I wrote a very long comment (wish I had saved it now as I will never find it again) instructing this author to write as Jonathan Swift does in A Modest Proposal and make statements that are too outrageous to talk seriously—such as that by selling their babies for English tables, the Irish would have a good source of income and no extra mouths to feed.
The eaasy includes baby recipes “for fine gentlemen of discerning taste.
” Today’s equivalent would be to say we can solve the problem of incarcerated immigrant children the same way.
Swift assumes the persona—or speaking mask—of a cold-blooded person who runs numbers past us to show us why this program would be efficient to solve the problem of the starving Irish oppressed by absentee English landlords.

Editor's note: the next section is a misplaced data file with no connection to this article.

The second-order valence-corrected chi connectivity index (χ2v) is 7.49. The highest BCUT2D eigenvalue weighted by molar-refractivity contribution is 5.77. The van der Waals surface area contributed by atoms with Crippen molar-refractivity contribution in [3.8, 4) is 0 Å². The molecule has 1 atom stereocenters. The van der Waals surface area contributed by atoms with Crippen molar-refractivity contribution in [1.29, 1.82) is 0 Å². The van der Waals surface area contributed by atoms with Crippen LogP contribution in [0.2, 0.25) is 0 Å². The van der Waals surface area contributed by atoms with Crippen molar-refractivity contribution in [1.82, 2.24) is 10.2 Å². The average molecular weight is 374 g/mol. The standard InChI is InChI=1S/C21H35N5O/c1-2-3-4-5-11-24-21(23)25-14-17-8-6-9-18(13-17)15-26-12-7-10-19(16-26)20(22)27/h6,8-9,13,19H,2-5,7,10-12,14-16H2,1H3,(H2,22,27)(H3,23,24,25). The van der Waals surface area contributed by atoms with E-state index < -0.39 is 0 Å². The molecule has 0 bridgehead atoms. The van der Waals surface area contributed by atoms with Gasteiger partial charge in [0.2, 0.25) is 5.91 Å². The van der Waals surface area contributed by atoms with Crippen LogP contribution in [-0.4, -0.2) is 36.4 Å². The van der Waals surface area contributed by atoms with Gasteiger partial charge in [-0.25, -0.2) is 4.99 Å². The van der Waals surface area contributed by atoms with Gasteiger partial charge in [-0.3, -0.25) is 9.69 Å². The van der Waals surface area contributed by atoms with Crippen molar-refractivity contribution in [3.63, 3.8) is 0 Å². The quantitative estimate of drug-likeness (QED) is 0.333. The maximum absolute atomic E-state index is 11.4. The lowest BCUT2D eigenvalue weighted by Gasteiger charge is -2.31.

He says, “They have been eating us up anyway,” and he concludes by saying, “Let me hear of no other expedients such as—” and then listing the policies he recommends.
He says he has been recommending them in vain, so now he will hit on a solution that will get people’s attention.
He says this solution is for one people only, for this situation only.
So Swift provides lots of clues that he is being ironic.
Still, many people were horrified to read his Proposal.
When I used to teach it to undergrads, I learned to introduce it carefully, beforehand, to ask students to look for the clues that Swift didn’t mean what he said.
If I didn’t provide the introduction, there were always students who would say, “That Jonathan Swift is a terrible man! He thinks we should eat babies.

I don’t really know.
I’m actually amused by people taking me seriously when I’m being sarcastic, so while I do correct them if they think I’m serious, I don’t mind then thinking I’m actually being serious so I make very little effort to be less subtle in my sarcasm – it’s as much for me as for other people.